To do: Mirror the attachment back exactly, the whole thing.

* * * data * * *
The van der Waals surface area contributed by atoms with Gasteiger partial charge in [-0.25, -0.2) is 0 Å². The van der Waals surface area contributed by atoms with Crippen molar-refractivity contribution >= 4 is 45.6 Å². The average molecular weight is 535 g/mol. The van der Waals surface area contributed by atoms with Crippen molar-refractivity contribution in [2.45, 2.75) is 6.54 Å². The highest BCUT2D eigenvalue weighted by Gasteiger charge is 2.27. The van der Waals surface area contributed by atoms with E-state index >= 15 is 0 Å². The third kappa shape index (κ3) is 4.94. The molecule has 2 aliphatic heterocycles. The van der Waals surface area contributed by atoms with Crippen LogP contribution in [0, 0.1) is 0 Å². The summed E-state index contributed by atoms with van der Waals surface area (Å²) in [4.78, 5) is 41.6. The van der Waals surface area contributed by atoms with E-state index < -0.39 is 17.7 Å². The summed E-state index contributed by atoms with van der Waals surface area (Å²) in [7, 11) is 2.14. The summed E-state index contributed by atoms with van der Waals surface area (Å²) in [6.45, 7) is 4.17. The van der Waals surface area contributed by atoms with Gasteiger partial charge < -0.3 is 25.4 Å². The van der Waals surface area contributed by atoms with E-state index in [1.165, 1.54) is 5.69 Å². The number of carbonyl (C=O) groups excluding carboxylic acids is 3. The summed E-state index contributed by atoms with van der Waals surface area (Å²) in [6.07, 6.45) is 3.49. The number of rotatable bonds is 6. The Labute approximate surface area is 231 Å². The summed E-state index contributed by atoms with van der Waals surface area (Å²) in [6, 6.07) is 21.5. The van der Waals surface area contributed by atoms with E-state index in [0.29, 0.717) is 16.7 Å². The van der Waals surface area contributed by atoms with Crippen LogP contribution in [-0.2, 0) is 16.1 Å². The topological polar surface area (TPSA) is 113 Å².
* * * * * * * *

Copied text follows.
The van der Waals surface area contributed by atoms with Gasteiger partial charge in [-0.25, -0.2) is 0 Å². The van der Waals surface area contributed by atoms with Crippen molar-refractivity contribution >= 4 is 45.6 Å². The average molecular weight is 535 g/mol. The van der Waals surface area contributed by atoms with Crippen molar-refractivity contribution in [2.45, 2.75) is 6.54 Å². The highest BCUT2D eigenvalue weighted by Gasteiger charge is 2.27. The van der Waals surface area contributed by atoms with E-state index >= 15 is 0 Å². The third kappa shape index (κ3) is 4.94. The molecule has 2 aliphatic heterocycles. The van der Waals surface area contributed by atoms with Crippen LogP contribution in [0, 0.1) is 0 Å². The summed E-state index contributed by atoms with van der Waals surface area (Å²) in [4.78, 5) is 41.6. The van der Waals surface area contributed by atoms with E-state index < -0.39 is 17.7 Å². The summed E-state index contributed by atoms with van der Waals surface area (Å²) in [7, 11) is 2.14. The summed E-state index contributed by atoms with van der Waals surface area (Å²) in [6.45, 7) is 4.17. The van der Waals surface area contributed by atoms with Gasteiger partial charge < -0.3 is 25.4 Å². The van der Waals surface area contributed by atoms with E-state index in [1.165, 1.54) is 5.69 Å². The number of carbonyl (C=O) groups excluding carboxylic acids is 3. The summed E-state index contributed by atoms with van der Waals surface area (Å²) in [6.07, 6.45) is 3.49. The number of rotatable bonds is 6. The Labute approximate surface area is 231 Å². The summed E-state index contributed by atoms with van der Waals surface area (Å²) in [6, 6.07) is 21.5. The van der Waals surface area contributed by atoms with E-state index in [0.29, 0.717) is 16.7 Å². The van der Waals surface area contributed by atoms with Crippen LogP contribution in [-0.2, 0) is 16.1 Å². The topological polar surface area (TPSA) is 113 Å².